I read the Sunday paper over breakfast and read this article about "artisan salt". Hmmm. Seems this couple has a store in N. Portland where they sell fancy salt. This is not like garlic salt or celery salt, this is salt from exotic locations that contains some traces of minerals from their origins. Their basic salts run between $3.50 and $11.50 for a 1.5 ounce package. (the box above holds 26 ounces). Fancy smoked and volcanic salts are quite a lot more. My eyebrows shot up as I read, "Why use artificial chemicals in your cooking when you have a 100 percent natural salt made by guys using wooden rakes along the shores of the purest oceans in the world — with methods perfected by 3,000 years of experience?" He calls regular table salt an artificial chemical. Hmm. I looked at the ingredients on my box of salt—salt.

Seems the use of regular, or even kosher salt is a mark of poor taste, as he (shop owner Mark Bittner) goes on to say, "I say if the cheese at your house is Velveeta, then the salt you keep there can be kosher. But, since salt is the most effective flavor enhancer in food and the most commonly used ingredient in recipes, why not use a good one?" By now my eyeballs were rolling like pingpong balls. When describing the "spectacular" taste of an exotic Hawaiian salt on popcorn, he finished by saying, "I have salt moments like this almost every day. When I don't, I am told that I mope." I was snorting and guffawing by now. If you can stand more, go read his wife's fantasy about salt made from Marlon Brando's tears! I'm not making this up.

I remembered a story I heard years ago. Ray's father was a prisoner of war in Japan during WWII. The survivors of that camp used to meet yearly. Theirs was a bond that kept them in contact until the ends of their lives. One year Ray and I went to their annual dinner and I sat next to one of the former POWs and he told me the one little thing he missed most during those years was salt. A diet of rice and some occasional root vegetables was almost unbearably bland. A little salt would have made a world of difference. At one point he was taken, by ship, to another camp and he said when the ship pulled into the dock at its destination, the docks were adjacent to a mountain of salt processed from sea water. He said he wanted just a handful of that mountain of salt, even a pinch, but of course had no way of getting to it, but as the prisoners were taken from the ship past the salt plant they could taste salt on their lips, from the air. "Heavenly", he said.

I got my groceries at Trader Joe's this afternoon. The salt they carry is sea salt, but the salt, itself, looks exactly like the old Western Family table salt. The only ingredient: sea salt. It cost $1.49 for 26.5 ounces. The higher price may be, in part, because of the packaging, which looks to be superior to the old paper box and metal spout. It seems like a bargain to me.

Saturday, October 24, 2009

On my way to where I was going

I left my house early this morning, headed toward Gerrie's where the Oregon Fiber Artists' Critique group was meeting today. I had to get gas, buy something to take for my lunch and mail a letter along the way, so I allowed plenty of time. Gerrie lives quite a ways from me. My route is slow and indirect, but the only way to get there. Saturday morning, chilly and quiet. I was nearly to Gerrie's, quite a bit early, when I saw, ahead of me, Westmoreland Park with a layer of mist spreading out from the little lake and creeping into the surrounding neighborhood, creating ghostly silhouettes of trees, people, ducks . . .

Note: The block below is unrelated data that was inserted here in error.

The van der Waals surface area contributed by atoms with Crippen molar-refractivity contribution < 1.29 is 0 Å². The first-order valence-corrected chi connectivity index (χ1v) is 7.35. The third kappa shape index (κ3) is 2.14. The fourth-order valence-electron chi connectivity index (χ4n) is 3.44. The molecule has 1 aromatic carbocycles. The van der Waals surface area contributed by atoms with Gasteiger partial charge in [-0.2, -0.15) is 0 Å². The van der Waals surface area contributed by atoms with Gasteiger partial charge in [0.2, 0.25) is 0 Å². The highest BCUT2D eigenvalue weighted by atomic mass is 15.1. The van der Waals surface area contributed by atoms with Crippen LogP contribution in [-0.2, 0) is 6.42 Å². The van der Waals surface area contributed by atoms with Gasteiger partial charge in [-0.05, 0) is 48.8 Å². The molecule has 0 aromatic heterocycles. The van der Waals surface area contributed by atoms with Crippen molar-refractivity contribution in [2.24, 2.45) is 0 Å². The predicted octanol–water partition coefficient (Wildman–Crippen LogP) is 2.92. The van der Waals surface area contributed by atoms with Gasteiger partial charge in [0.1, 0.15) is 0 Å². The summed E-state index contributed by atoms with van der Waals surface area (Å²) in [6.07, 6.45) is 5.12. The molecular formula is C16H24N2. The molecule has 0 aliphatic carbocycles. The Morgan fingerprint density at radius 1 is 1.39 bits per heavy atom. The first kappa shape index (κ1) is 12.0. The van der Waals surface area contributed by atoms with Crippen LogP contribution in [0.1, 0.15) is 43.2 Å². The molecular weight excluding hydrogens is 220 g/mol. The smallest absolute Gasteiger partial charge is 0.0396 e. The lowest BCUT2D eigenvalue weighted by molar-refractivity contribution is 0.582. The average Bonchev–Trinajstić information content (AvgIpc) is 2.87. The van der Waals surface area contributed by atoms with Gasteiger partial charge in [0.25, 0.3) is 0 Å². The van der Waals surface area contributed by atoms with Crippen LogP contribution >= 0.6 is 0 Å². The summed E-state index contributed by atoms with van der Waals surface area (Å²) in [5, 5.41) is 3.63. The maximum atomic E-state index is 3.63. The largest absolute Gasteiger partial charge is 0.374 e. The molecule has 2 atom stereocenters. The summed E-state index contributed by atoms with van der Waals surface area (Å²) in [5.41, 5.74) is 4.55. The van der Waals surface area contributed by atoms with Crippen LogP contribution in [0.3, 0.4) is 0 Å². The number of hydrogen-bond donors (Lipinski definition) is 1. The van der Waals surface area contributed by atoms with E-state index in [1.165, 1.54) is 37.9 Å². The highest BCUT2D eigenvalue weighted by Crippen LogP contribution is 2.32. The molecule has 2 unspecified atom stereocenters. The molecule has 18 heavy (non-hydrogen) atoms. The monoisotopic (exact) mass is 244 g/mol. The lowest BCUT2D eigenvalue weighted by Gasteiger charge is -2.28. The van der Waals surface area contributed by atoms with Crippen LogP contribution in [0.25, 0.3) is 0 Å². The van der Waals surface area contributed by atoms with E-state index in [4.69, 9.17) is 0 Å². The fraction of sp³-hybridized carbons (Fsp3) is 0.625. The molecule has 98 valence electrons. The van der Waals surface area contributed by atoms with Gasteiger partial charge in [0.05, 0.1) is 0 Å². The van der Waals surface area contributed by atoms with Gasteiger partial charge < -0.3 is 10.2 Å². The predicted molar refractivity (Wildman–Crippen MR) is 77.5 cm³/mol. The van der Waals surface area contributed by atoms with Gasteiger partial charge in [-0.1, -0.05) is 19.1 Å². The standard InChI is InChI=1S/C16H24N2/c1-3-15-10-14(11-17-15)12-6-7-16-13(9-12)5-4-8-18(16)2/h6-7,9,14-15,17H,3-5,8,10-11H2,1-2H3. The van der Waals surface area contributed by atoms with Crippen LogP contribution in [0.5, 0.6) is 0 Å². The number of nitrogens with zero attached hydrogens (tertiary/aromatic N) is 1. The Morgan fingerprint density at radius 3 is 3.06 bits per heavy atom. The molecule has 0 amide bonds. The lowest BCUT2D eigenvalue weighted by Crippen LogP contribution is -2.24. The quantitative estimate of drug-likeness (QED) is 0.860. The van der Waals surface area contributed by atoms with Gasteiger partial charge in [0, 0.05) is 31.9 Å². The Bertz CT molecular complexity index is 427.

I parked my car, and with my camera and my Starbucks, I walked for a ways along the lake.

I watched a runner emerge from the mist and disappear again, then a boy on stilts.

Down toward the end of the lake a man was flinging some kind of grain into the air as ducks and geese dove and flapped around him, honking and squawking. When his bag was empty, he too disappeared into the mist, leaving the birds to fight over the food.

It seems like I am so often running late to wherever I'm going. I am tense and anxious, creeping through traffic or frantically searching for a better, faster route. How many beautiful sights and lovely moments have I missed in my distracted hurry? How many times have I arrived breathless and flustered? Not today. I got to enjoy a few minutes of misty morning in Westmoreland Park.

And I arrived at Gerrie's right on time.

Wednesday, October 21, 2009

Bird's Eye View of Mt. Hood

You may remember that I wrote that the next show theme for High Fiber Diet is "Bird's Eye View". I started my first piece for this show this week, using my photo of Mt. Hood from an airplane window as inspiration.

I am struggling a little bit and still not sure if I am going to like my finished piece, but, you know, that is usually how I feel at this stage of invention.
I did not want to create a straightforward representational landscape, nor did I want to work totally abstractly. I like that area somewhere between the two. My thinking was to work with the color in a more abstract way. I also decided to do some stamping on plain fabrics to create texture and dimension. With that in mind I made a large drawing to work from and started cutting pieces from solid colored fabrics.